14 Jun

this country isn’t ready for a woman pm

The first link I followed in my Twitter stream this morning caused me to tweet this:

All else aside, this narrow minded country needs the Gillard govt returned so we can give all the misogynistic, bigoted assholes the finger.

But I’ve decided 140 characters isn’t enough. So here are the rest of my thoughts on this.

This is not a post about politics, policy, or my political leanings.

This is a post about misogyny, bigotry, and narrow mindedness.

I remember the day of the original leadership spill like it was yesterday. For the one and only time in my life, I willingly listened to talkback radio in the car on my way to work. When I parked my car I walked quickly to the office, fired up my computer and spent the rest of the morning watching the spill unfold.

I remember saying “This country is not ready for a woman PM”.

How right I was.

To be clear: I strongly disagree with a number of Gillard government policies. I disagree with Gillard’s stance on marriage equality. I am bewildered by the idea that you can cut funding to education to fund educational reform. I am ashamed that I live in a country that has excised itself from its own migration zone. In short, I am disappointed, appalled even, at some of the decisions taken by this government and some of the bewildering legislation it has proposed and had passed.

But I am also appalled at how the media, opposition politicians, and even the general public have questioned, shamed, bullied, and discriminated against Julia Gillard, a professional acting in a professional capacity, in a manner and to an extent that would never happen to a man in her position.

How dare we question a person, who is acting in their professional capacity, about their own and their partner’s sexuality.

How dare we capitalise on a person’s grief for political or professional gain by suggesting they caused their father to die of shame.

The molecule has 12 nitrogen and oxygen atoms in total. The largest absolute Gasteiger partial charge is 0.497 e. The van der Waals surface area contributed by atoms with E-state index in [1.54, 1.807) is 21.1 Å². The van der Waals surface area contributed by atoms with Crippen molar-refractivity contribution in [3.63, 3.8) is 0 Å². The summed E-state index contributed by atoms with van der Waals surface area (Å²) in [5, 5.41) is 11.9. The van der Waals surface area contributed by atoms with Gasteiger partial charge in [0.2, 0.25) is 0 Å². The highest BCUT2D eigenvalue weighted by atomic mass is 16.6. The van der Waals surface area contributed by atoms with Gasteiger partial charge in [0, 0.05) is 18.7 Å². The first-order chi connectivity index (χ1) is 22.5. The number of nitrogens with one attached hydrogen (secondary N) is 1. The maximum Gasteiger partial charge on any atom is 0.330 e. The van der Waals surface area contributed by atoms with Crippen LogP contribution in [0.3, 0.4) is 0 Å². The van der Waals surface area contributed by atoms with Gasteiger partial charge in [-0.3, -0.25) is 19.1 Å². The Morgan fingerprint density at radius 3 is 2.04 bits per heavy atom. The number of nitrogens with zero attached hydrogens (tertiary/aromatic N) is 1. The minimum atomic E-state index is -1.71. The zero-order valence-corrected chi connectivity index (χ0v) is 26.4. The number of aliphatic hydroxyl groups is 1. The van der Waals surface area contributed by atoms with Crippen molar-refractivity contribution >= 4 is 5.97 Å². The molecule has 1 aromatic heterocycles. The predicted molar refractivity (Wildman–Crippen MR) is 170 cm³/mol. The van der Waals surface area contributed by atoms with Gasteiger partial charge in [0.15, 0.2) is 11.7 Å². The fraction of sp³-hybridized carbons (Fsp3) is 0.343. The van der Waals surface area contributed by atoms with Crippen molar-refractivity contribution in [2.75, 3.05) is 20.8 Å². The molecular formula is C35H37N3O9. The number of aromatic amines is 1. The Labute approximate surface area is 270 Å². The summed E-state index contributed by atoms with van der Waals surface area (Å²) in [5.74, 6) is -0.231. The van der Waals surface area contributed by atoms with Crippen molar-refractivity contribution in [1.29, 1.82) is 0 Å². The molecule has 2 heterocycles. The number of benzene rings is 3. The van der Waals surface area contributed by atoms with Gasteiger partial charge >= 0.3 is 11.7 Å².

How dare we expend more energy laughing at a politician losing her shoe than we do questioning her politics.

I am afraid of the outcome of the looming federal election. Let’s face it: none of the options are particularly appealing. I find myself lamenting – again – the demise of the Democrats.

But regardless of the outcome of this election, I have a bigger concern.

This country is not ready for a woman PM. This saddens me. It makes me worry about the future of this country. It makes me feel ashamed to be an Australian. And not just because it speaks of a culture of misogyny, but because it’s indicative of a much broader, ingrained, insidious, narrow minded bigotry.

30 posts in June: 11/30

4 thoughts on “this country isn’t ready for a woman pm

  1. Whilst I agree with the sentiment, I do believe the use of words misogyny and misogynist are overused in Australia. Whilst I have no doubt there are many misogynists is this great country, I suspect that some women from some Middle Eastern or African countries are more justified in using these words. The problem with our politics is that we have lost the art of debating. We have a broad view that if you don’t agree with me then it is ok to ‘attack’ you and your view point. A bit more understanding, maturity, respect and manners from all sides of politics and in fact society in general is what we need. Just my opinion.

    • I 100% agree with you that there is a lack of thoughtful political debate in Australia. But my argument isn’t about politics. I also agree that we need to see more respect and decency. But my argument isn’t about common decency.

      My argument is this would never happen to a man. The fact that women are oppressed somewhere else does not mean misogyny does not exist here.

      I’m not comparing the experience of Australian women with the experience of women in other countries. I’m comparing the experience of being a female public figure in Australia with the experience of being a male public figure in Australia. And there is a massive disparity between those experiences.

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